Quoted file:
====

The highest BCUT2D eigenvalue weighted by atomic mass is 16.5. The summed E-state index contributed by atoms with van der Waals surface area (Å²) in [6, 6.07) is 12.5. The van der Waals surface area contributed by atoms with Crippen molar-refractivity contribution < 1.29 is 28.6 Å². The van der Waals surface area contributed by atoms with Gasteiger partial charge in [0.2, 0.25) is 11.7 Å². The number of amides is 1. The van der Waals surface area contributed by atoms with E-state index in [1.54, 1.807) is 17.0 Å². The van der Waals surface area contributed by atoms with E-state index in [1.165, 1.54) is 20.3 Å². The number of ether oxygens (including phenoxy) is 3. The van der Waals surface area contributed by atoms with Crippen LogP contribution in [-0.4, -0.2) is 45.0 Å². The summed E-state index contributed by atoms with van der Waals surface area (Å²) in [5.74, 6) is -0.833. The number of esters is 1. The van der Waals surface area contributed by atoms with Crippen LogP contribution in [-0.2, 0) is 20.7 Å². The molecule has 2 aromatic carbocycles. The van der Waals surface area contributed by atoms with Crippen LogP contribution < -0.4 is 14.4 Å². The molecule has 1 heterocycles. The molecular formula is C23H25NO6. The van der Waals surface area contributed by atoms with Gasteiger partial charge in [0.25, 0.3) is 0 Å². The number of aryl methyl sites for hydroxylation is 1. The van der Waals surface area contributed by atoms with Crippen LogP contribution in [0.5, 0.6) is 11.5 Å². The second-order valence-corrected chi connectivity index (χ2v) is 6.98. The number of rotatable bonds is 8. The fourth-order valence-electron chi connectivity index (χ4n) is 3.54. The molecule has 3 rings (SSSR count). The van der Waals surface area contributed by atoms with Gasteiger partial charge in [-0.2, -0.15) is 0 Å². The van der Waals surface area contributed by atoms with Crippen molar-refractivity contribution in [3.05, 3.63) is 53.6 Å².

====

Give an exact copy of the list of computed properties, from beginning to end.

The highest BCUT2D eigenvalue weighted by atomic mass is 16.5. The summed E-state index contributed by atoms with van der Waals surface area (Å²) in [6, 6.07) is 12.5. The van der Waals surface area contributed by atoms with Crippen molar-refractivity contribution < 1.29 is 28.6 Å². The van der Waals surface area contributed by atoms with Gasteiger partial charge in [0.2, 0.25) is 11.7 Å². The number of amides is 1. The van der Waals surface area contributed by atoms with E-state index in [1.54, 1.807) is 17.0 Å². The van der Waals surface area contributed by atoms with E-state index in [1.165, 1.54) is 20.3 Å². The number of ether oxygens (including phenoxy) is 3. The van der Waals surface area contributed by atoms with Crippen LogP contribution in [-0.4, -0.2) is 45.0 Å². The summed E-state index contributed by atoms with van der Waals surface area (Å²) in [5.74, 6) is -0.833. The number of esters is 1. The van der Waals surface area contributed by atoms with Crippen LogP contribution in [-0.2, 0) is 20.7 Å². The molecule has 2 aromatic carbocycles. The van der Waals surface area contributed by atoms with Crippen LogP contribution < -0.4 is 14.4 Å². The molecule has 1 heterocycles. The molecular formula is C23H25NO6. The van der Waals surface area contributed by atoms with Gasteiger partial charge in [0.25, 0.3) is 0 Å². The number of aryl methyl sites for hydroxylation is 1. The van der Waals surface area contributed by atoms with Crippen LogP contribution in [0.5, 0.6) is 11.5 Å². The second-order valence-corrected chi connectivity index (χ2v) is 6.98. The number of rotatable bonds is 8. The fourth-order valence-electron chi connectivity index (χ4n) is 3.54. The molecule has 3 rings (SSSR count). The van der Waals surface area contributed by atoms with Gasteiger partial charge in [-0.2, -0.15) is 0 Å². The van der Waals surface area contributed by atoms with Crippen molar-refractivity contribution in [3.05, 3.63) is 53.6 Å².